The UK Solicitors Disciplinary Tribunal (SDT) have dropped the standard of proof to be applied in professional disciplinary proceedings from the criminal standard of 'beyond a reasonable doubt' to the civil standard of 'balance of probabilities'. This change was part of a wider consultation of the Solicitors Regulatory Authority rules and procedures and is due to come into force on 25 November 2019.


In September, the Legal Services Board approved an application by the SDT to amend the standard of proof they adopted in professional misconduct inquires in respect of UK solicitors. The move by the SDT mirrors that of other professional disciplinary bodies in the UK who adopt the civil standard of proof and is seen as promoting greater protection of the interests of the public.

Standard of Proof

This change has lowered the level of certainty and degree of evidence required to establish proof in disciplinary proceedings of the SDT. The SDT adjudicate upon alleged breaches of rules and regulations by solicitors and the change will potentially make it easier to make findings against solicitors. The criminal standard requires proof beyond all reasonable doubt and is a high threshold to meet while the civil standard merely requires evidence that the occurrence of alleged conduct is more probable than not.

The Irish Position

In Ireland, once a statutory body makes findings following disciplinary procedures, the appropriate sanction to be imposed must be confirmed by the High Court. Most statutory bodies, including the Irish Solicitors Disciplinary Tribunal, apply the criminal standard of proof in disciplinary procedures, with few exceptions.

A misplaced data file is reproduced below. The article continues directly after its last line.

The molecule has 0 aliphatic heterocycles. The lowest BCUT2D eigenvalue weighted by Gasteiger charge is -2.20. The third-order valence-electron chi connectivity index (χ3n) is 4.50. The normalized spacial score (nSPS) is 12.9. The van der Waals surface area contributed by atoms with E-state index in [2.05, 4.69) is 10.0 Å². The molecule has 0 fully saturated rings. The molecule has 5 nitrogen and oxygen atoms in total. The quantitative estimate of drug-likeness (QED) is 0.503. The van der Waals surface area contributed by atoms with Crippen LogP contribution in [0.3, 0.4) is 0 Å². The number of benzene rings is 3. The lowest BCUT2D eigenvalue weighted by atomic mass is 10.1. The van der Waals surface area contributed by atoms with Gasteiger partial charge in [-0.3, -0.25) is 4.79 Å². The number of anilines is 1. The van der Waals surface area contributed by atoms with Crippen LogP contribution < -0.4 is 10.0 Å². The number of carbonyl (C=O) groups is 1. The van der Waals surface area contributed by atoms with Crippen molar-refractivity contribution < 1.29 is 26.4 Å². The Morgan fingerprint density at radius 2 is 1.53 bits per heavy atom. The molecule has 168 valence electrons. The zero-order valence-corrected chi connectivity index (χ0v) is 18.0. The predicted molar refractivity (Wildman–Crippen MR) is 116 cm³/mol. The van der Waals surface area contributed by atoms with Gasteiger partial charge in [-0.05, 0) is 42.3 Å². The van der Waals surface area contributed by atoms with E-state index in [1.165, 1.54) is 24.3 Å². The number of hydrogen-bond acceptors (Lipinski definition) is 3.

This can be traced back to O'Laoire v Medical Council where Mr Justice Keane outlined how these proceedings are not of the same nature as civil litigation, the Court could not proceed because of findings based on probabilities and the onus lies with the Medical Council to prove beyond reasonable doubt every relevant averment of fact not admitted and to establish beyond reasonable doubt that such facts, as so proved or admitted, constituted professional misconduct. In a more recent decision of Prendiville v Medical Council, Mr Justice Kelly highlighted that he was satisfied that the high standards of natural justice must apply, with strict adherence, as the allegations made were very serious and the whole professional standing of the applicants was at stake.


In the UK the SDT can impose sanctions without the requirement for Court confirmation. Until such a time as there is a considerable judicial diversion from established case law and/or a constitutional amendment, the standard of proof in many professional disciplinary proceedings will continue to be allied to the criminal standard of proof, being beyond a reasonable doubt.

O'Laoire v Medical Council, Unreported High Court 27 January 1995

Prendiville v Medical Council [2007] IEHC 427